Antecedent moisture and temperature conditions modulate the response of ecosystem respiration to elevated CO<inf>2</inf> and warming

Edmund M. Ryan, Kiona Ogle, Tamara J. Zelikova, Dan R. Lecain, David G. Williams, Jack A. Morgan, Elise Pendall

Research output: Contribution to journalArticle

26 Citations (Scopus)

Abstract

Terrestrial plant and soil respiration, or ecosystem respiration (R<inf>eco</inf>), represents a major CO<inf>2</inf> flux in the global carbon cycle. However, there is disagreement in how R<inf>eco</inf> will respond to future global changes, such as elevated atmosphere CO<inf>2</inf> and warming. To address this, we synthesized six years (2007-2012) of R<inf>eco</inf> data from the Prairie Heating And CO<inf>2</inf> Enrichment (PHACE) experiment. We applied a semi-mechanistic temperature-response model to simultaneously evaluate the response of R<inf>eco</inf> to three treatment factors (elevated CO<inf>2</inf>, warming, and soil water manipulation) and their interactions with antecedent soil conditions [e.g., past soil water content (SWC) and temperature (SoilT)] and aboveground factors (e.g., vapor pressure deficit, photosynthetically active radiation, vegetation greenness). The model fits the observed R<inf>eco</inf> well (R<sup>2 </sup>= 0.77). We applied the model to estimate annual (March-October) R<inf>eco</inf>, which was stimulated under elevated CO<inf>2</inf> in most years, likely due to the indirect effect of elevated CO<inf>2</inf> on SWC. When aggregated from 2007 to 2012, total six-year R<inf>eco</inf> was stimulated by elevated CO<inf>2</inf> singly (24%) or in combination with warming (28%). Warming had little effect on annual R<inf>eco</inf> under ambient CO<inf>2</inf>, but stimulated it under elevated CO<inf>2</inf> (32% across all years) when precipitation was high (e.g., 44% in 2009, a 'wet' year). Treatment-level differences in R<inf>eco</inf> can be partly attributed to the effects of antecedent SoilT and vegetation greenness on the apparent temperature sensitivity of R<inf>eco</inf> and to the effects of antecedent and current SWC and vegetation activity (greenness modulated by VPD) on R<inf>eco</inf> base rates. Thus, this study indicates that the incorporation of both antecedent environmental conditions and aboveground vegetation activity are critical to predicting R<inf>eco</inf> at multiple timescales (subdaily to annual) and under a future climate of elevated CO<inf>2</inf> and warming.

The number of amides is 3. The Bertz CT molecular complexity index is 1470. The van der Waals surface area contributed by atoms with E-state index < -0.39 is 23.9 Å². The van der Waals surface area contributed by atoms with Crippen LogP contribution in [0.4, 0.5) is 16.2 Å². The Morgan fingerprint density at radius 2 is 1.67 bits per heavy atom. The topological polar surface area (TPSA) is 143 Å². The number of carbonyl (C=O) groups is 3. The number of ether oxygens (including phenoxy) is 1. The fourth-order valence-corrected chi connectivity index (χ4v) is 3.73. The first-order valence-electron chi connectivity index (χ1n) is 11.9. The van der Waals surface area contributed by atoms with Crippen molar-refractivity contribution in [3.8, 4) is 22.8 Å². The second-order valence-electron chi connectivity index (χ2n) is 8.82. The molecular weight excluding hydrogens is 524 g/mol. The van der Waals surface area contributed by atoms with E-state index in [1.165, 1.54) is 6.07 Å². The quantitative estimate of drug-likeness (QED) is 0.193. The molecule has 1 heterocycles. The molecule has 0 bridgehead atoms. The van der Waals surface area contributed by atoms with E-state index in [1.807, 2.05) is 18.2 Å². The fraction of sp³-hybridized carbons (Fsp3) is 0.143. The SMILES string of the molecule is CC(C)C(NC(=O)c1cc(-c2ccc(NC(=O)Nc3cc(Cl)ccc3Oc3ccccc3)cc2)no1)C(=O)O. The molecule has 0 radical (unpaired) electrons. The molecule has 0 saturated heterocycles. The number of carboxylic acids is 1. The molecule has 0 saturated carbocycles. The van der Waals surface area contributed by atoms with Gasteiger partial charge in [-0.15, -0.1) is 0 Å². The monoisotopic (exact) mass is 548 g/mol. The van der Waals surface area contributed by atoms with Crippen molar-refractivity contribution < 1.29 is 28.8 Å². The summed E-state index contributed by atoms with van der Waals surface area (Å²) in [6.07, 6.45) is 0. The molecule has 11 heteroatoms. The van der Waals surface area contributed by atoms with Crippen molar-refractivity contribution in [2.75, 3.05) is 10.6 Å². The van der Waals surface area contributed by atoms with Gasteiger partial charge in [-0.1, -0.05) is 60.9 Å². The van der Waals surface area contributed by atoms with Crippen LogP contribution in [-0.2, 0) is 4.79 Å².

Original languageEnglish (US)
Pages (from-to)2588-2602
Number of pages15
JournalGlobal Change Biology
Volume21
Issue number7
DOIs
StatePublished - Jul 1 2015

Fingerprint

Ecosystems
respiration
Moisture
warming
moisture
Soils
soil water
ecosystem
Water content
vegetation
water content
temperature
Temperature
soil ecosystem
soil respiration
photosynthetically active radiation